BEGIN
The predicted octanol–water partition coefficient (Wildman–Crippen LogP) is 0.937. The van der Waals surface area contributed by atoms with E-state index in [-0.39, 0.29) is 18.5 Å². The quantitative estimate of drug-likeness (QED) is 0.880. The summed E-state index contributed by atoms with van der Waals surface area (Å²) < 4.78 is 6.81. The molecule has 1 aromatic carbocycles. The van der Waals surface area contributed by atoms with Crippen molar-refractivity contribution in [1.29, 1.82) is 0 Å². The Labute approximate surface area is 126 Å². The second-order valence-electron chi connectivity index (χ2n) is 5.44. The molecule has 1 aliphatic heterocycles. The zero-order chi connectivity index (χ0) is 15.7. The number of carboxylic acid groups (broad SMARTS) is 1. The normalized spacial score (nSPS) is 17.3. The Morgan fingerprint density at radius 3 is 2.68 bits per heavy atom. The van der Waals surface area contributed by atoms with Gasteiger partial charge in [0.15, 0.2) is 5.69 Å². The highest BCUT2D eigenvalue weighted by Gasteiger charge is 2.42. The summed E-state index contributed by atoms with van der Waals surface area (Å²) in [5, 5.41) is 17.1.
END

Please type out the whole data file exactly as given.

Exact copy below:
The predicted octanol–water partition coefficient (Wildman–Crippen LogP) is 0.937. The van der Waals surface area contributed by atoms with E-state index in [-0.39, 0.29) is 18.5 Å². The quantitative estimate of drug-likeness (QED) is 0.880. The summed E-state index contributed by atoms with van der Waals surface area (Å²) < 4.78 is 6.81. The molecule has 1 aromatic carbocycles. The van der Waals surface area contributed by atoms with Crippen molar-refractivity contribution in [1.29, 1.82) is 0 Å². The Labute approximate surface area is 126 Å². The second-order valence-electron chi connectivity index (χ2n) is 5.44. The molecule has 1 aliphatic heterocycles. The zero-order chi connectivity index (χ0) is 15.7. The number of carboxylic acid groups (broad SMARTS) is 1. The normalized spacial score (nSPS) is 17.3. The Morgan fingerprint density at radius 3 is 2.68 bits per heavy atom. The van der Waals surface area contributed by atoms with Gasteiger partial charge in [0.15, 0.2) is 5.69 Å². The highest BCUT2D eigenvalue weighted by Gasteiger charge is 2.42. The summed E-state index contributed by atoms with van der Waals surface area (Å²) in [5, 5.41) is 17.1.